Signs of the Times • 3 October 2018 • No. 173
¶ Processional. Thousands of students and faculty from the Catholic-run St. Scholastica’s College dance en masse to protest violence against women and children on 14 February 2018, in Manila, Philippines. The annual dance, dubbed One Billion Rising, is held every Valentine’s Day. This year’s performance came shortly after the brutal Philippine President Duterte gave orders for his troops to shoot female dissidents to his regime in the vagina to render them “useless.” (1:15 video.)
Above: Happy 50th anniversary to the Redwood National Park in California, home of the some of the world’s largest trees.
¶ Invocation. “I am an older woman now / And I will heed my own cries / And I will a fierce warrior be / 'til not another woman dies.” —Ventus Women’s Choir, “Warrior”
¶ Call to worship. “Worthy, worthy the One who conceived the earth and gave birth to bears and basil and beatitudes alike. At the sound of your Name the trees rejoice, for you are clothed with honor and clad in beauty. So now, every hill and habitation, every honey bee and human heart, rejoice and give thanks. For the One who set the ocean’s tide, Who rides the wind with wings astride, shall never abide the tumult of pride. The earth is satisfied with the fruit of your work!” —continue reading “The earth is satisfied with the fruit of your work,” a litany for worship inspired by Psalm 104
¶ Hymn of praise. “Tebe pojem” (“I Sing to You”), performed by Vila, a Serbian Orthodox Singing Society.
¶ Act of bravery. “Because an Afghan was being deported on her flight to Istanbul, activist Elin Ersson refused to sit down. What happens in the next minutes shakes everyone on board.” (3:00 video. Thanks Michael.)
Right: Illustration of Christian Blasey Ford, by many_bothans
¶ Confession. “Men: Our hearts sag with sorrow when the history of such misery is unveiled. / Women: Such truthfulness comes at a cost. But worthy is the truth. / M: What good can come from such vile remembrance? Can we not safely and silently dispose of such memory? / W: No, not safely. Heaven still hears. The roots are deep. The seeds are dormant. The brutal harvest continues.” —continue reading “Limb by limb: Repenting and repairing a legacy of violence against women,” a litany for worship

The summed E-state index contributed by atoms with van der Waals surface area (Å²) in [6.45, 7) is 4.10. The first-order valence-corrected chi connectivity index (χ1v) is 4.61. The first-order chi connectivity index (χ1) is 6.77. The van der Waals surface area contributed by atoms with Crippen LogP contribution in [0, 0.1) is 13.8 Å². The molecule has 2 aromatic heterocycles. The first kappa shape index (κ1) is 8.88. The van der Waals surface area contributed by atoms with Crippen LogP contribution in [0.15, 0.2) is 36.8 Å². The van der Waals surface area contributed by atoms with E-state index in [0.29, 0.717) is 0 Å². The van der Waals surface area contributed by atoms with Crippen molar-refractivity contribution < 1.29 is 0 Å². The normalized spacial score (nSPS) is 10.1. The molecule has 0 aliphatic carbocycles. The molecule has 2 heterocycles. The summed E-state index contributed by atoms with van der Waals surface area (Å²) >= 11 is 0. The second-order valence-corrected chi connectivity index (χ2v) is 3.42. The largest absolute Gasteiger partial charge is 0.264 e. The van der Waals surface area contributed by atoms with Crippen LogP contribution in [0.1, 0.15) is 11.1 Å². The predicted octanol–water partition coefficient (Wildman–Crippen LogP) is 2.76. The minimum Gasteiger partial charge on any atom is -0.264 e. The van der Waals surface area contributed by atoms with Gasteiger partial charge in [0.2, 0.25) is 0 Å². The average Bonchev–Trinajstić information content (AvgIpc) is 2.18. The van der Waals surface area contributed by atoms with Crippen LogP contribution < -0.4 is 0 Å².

¶ “It is too soon to measure the consequences of your testimony, Dr. Ford, though there have been endless media assertions that this confrontation between you and Judge Kavanaugh was a test of #MeToo (even the headlines put on one of my essays framed it that way). There are so many problems with that framework.
“One is that #MeToo is only one fruitful year in a project for the rights and equality of women that goes back more than 50 years by one measure, almost 180 by others. Another is that what all this has sought to change is patriarchy, an institution that is thousands of years old. The test of our success is in the remarkable legal and cultural shifts we have achieved over the past 50 years, not whether or not we have changed everyone and everything in the past year. That we have not changed everything does not diminish that we have changed a lot.” —Rebecca Solnit, “Dear Christine Blasey Ford: You Are a Welcome Earthquake,” Common Dreams
¶ Hymn of supplication. “Hold On,” Isaac Cates & Ordained.
¶ Revelatory exercise. Men ask why women are so pissed off. Jackson Katz, a prominent social researcher, illustrates why by reference to a simple exercise he’s done with hundreds of audiences.
“I draw a line down the middle of a chalkboard, sketching a male symbol on one side and a female symbol on the other.
“Then I ask just the men: What steps do you guys take, on a daily basis, to prevent yourselves from being sexually assaulted? At first there is a kind of awkward silence as the men try to figure out if they've been asked a trick question. The silence gives way to a smattering of nervous laughter. Occasionally, a young a guy will raise his hand and say, 'I stay out of prison.' This is typically followed by another moment of laughter, before someone finally raises his hand and soberly states, 'Nothing. I don't think about it.'
“Then I ask the women the same question. What steps do you take on a daily basis to prevent yourselves from being sexually assaulted? Women throughout the audience immediately start raising their hands. As the men sit in stunned silence, the women recount safety precautions they take as part of their daily routine.” — Jackson Katz, “The Macho Paradox: Why Some Men Hurt Women and How All Men Can Help”